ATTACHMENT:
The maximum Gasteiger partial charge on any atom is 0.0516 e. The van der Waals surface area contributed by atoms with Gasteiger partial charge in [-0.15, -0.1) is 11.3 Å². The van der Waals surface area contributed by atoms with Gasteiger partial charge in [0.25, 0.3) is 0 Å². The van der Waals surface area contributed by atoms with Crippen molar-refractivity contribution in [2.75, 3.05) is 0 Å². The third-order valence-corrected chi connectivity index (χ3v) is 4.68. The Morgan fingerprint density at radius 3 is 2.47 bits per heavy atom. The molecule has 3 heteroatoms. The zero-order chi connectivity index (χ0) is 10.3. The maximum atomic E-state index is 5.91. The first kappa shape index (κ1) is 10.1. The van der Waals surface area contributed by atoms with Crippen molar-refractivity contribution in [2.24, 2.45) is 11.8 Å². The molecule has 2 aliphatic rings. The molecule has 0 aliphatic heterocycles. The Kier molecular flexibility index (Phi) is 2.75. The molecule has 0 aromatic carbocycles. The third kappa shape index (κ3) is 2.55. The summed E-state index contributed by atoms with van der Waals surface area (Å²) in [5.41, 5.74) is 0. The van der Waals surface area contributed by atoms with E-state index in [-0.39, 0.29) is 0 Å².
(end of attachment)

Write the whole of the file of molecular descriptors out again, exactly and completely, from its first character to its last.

The maximum Gasteiger partial charge on any atom is 0.0516 e. The van der Waals surface area contributed by atoms with Gasteiger partial charge in [-0.15, -0.1) is 11.3 Å². The van der Waals surface area contributed by atoms with Gasteiger partial charge in [0.25, 0.3) is 0 Å². The van der Waals surface area contributed by atoms with Crippen molar-refractivity contribution in [2.75, 3.05) is 0 Å². The third-order valence-corrected chi connectivity index (χ3v) is 4.68. The Morgan fingerprint density at radius 3 is 2.47 bits per heavy atom. The molecule has 3 heteroatoms. The zero-order chi connectivity index (χ0) is 10.3. The maximum atomic E-state index is 5.91. The first kappa shape index (κ1) is 10.1. The van der Waals surface area contributed by atoms with Crippen molar-refractivity contribution in [2.24, 2.45) is 11.8 Å². The molecule has 2 aliphatic rings. The molecule has 0 aliphatic heterocycles. The Kier molecular flexibility index (Phi) is 2.75. The molecule has 0 aromatic carbocycles. The third kappa shape index (κ3) is 2.55. The summed E-state index contributed by atoms with van der Waals surface area (Å²) in [5.41, 5.74) is 0. The van der Waals surface area contributed by atoms with E-state index in [-0.39, 0.29) is 0 Å².